When I wrote “do something spectacular with the time” I wasn’t really referring to a “product,” but the process.

      Can’t remember who, but someone wrote that it takes at least 30 hours to put together a decent presentation that will last an hour on a topic you already know about. Since I have read that I have realized as I have prepared presentations that it is darn close to being accurate.

      So as a school teacher in a traditional school I am struggling with the fact that maybe for 20 hours they will just explore, and maybe in the end they won’t find anything, or be able to show any concrete results of what they have done…still wrestling with that.

  2. I have been struggling with doing this exact same thing with my five Science classes. I am close, this week or next, to actually introducing this idea to my students. I like your idea because I was going to go so far as to let them work on anything they want even if it’s not Science. Maybe that’s why I’ve been so hesitant. How can I defend giving up 20% of Science instruction when my 8th graders have a state Science test this year? One reason I’ve even considered doing this has been that I still have disengaged kids in my classes. And others that I have to encourage daily to work and learn. And this after I have gone gradeless AND offer them choice in being able to go off on tangents and in how they demonstrate learning. Having iPads and iMacs can be more of a distraction from Science learning than a tool! I’m still unsure which way to go but I an willing to try something.

    1. Although I don’t use the term 20% time, my class is completely project-based. We are working on something similar to this, off and on, all year. I call it the Make a Difference (MAD) project. Students are picking something to do that will improve their world, at the local or global level. All they have to do is include ELA skills — writing, reading and some sort of public speaking. I have constant access and will be supplying feedback all year. Obviously, we have one-day activities that help us grasp all of our course objectives, but for the most part, we’re working on the projects.

      My students are not all great at getting on computers and self-directing. You have to do a lot of coaching. I’m constantly walking around, looking in, making quick, harmless suggestions. Sometimes the suggestions are simple and really meant only to re-engage the students. It’s not easy, but in the end, it’s always worthwhile.

      1. Okay, Mark, so you too tie their MAD project time to your ELA skills so that they are still learning what you are supposed to be teaching.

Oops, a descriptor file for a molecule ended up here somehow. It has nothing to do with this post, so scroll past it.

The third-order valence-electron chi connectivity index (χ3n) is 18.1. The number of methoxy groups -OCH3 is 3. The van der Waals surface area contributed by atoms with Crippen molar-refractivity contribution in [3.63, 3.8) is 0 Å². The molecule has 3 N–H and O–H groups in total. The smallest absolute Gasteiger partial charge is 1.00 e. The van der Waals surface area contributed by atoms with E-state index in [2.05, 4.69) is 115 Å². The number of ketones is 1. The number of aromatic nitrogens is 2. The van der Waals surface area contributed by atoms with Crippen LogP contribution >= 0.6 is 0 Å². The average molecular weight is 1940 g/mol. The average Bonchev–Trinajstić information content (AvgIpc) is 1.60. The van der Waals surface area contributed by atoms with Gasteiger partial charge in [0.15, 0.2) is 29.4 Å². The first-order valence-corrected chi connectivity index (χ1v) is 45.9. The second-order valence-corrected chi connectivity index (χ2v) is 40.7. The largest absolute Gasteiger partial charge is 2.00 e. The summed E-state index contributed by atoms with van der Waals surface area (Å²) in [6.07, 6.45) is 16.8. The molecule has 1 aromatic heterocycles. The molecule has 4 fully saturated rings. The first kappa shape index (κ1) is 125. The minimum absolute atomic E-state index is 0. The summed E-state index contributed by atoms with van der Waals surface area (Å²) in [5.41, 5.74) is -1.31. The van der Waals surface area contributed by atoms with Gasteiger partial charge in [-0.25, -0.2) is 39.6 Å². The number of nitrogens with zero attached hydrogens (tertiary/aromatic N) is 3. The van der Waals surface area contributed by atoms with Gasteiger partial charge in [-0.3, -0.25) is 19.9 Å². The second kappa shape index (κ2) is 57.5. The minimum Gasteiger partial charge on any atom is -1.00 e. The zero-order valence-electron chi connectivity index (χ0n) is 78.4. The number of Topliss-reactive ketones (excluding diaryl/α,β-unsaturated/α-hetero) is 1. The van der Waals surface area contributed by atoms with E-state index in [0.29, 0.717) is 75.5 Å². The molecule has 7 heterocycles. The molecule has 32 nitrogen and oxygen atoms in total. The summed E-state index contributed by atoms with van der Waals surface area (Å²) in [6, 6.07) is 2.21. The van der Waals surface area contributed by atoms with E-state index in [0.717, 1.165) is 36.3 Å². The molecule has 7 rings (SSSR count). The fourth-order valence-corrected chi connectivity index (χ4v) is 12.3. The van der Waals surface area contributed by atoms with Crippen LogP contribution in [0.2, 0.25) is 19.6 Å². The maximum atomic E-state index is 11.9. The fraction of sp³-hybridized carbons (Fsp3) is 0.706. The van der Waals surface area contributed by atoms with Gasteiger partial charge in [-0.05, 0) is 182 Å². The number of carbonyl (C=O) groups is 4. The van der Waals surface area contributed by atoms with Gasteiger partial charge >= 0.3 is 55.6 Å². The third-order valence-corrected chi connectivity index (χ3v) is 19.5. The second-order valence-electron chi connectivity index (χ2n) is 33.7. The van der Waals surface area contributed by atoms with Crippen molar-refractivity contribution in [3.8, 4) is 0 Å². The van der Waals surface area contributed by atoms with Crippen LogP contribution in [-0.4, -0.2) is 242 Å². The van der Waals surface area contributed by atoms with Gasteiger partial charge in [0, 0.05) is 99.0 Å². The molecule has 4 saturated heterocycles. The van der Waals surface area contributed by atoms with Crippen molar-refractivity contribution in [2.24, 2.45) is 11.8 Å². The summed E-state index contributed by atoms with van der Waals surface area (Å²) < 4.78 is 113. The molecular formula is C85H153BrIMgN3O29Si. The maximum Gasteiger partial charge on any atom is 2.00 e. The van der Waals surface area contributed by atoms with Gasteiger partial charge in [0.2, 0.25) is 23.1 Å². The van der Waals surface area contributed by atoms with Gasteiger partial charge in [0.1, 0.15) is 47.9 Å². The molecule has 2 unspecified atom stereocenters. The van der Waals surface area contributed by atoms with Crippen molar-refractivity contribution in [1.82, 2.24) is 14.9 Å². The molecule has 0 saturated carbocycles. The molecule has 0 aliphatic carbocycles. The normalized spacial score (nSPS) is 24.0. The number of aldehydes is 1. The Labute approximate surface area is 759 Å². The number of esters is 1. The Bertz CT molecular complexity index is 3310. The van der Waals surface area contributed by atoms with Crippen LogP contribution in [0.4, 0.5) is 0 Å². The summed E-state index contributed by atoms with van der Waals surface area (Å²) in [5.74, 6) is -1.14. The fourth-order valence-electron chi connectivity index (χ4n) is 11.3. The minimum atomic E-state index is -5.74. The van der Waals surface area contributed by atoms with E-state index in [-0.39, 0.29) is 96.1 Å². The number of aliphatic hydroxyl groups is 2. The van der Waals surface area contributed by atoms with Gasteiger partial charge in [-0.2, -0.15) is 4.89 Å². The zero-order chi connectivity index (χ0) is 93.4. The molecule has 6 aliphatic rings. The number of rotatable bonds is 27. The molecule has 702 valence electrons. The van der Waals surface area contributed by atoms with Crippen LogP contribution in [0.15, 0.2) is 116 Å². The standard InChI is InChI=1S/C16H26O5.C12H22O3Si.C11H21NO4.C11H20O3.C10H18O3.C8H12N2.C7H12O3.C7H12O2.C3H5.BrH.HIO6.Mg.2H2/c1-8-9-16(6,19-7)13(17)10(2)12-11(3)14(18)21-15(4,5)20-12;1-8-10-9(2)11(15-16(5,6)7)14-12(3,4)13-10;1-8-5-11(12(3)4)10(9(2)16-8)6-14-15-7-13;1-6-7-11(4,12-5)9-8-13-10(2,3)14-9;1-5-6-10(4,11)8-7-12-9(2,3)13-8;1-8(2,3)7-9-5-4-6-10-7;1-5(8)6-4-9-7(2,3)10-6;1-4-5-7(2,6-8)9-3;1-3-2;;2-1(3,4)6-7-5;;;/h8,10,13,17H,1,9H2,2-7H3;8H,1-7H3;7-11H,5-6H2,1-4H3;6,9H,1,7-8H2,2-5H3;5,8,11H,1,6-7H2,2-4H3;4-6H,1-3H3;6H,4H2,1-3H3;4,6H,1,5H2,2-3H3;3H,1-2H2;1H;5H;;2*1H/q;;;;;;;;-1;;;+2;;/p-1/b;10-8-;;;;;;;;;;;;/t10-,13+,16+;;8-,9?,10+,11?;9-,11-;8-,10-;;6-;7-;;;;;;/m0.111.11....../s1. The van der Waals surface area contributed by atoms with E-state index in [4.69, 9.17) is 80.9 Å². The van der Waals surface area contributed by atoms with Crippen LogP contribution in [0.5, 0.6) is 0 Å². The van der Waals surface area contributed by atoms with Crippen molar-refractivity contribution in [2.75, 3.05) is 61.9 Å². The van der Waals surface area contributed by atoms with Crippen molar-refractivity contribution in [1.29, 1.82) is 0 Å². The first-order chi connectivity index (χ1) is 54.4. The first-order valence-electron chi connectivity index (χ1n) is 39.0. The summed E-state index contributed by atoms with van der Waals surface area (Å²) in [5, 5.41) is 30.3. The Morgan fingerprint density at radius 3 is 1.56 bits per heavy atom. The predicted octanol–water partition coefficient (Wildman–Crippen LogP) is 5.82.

See therein is my biggest obstacle. I already offer choice and flexibility but students don’t take me up on it. I either have very few students who are interested in Science or they just aren’t used to having this type of freedom. So the choice I now have is to stay with my program the way it and do pretty much exactly what you described in the last paragraph of your comment or go with my gut, scary as it is, and offer them a truly free passion day every week where they get to explore their passions and use the technology in my room to explore and create whatever they want.

        I think I will run this idea by my principal. On the one hand we will lose 20% of Science instruction time if one takes it at face value. But I can easily argue if I free up 20% of their time for them to explore their passions I will have happier students who might just be more on task and learn more during the other 80% of their time.

  3. [I’ve tried posting a reply to Mark’s comment but am not sure it’s going through so I’m going to try posting my replay as a comment to see if it will work.]

    I like your idea, Mark, of tying your MAD projects to ELA skills. So you and Paul are still having this 20% or MAD time tie into your curricular aims.

    I’ve been trying to do just that but it’s been mainly me coming up with the topics of study. Whenever students ask about something related to what we’re studying I offer them the choice to go off in that direction but they don’t take me up on it. So I’m offering them the freedom and choice option but few if any take me up on it. That is why I was considering making that one day a week a true passion day where kids can study anything they are passionate about.

    That raises the question/concern of how we could afford to give up 20% of Science learning time to learning of anything. Even though I am not in favor of high stakes, standardized testing my 8th graders are taking the Science state test this year and people will be looking at those scores. If they don’t do well then this 20% passion time will be a great place to lay blame.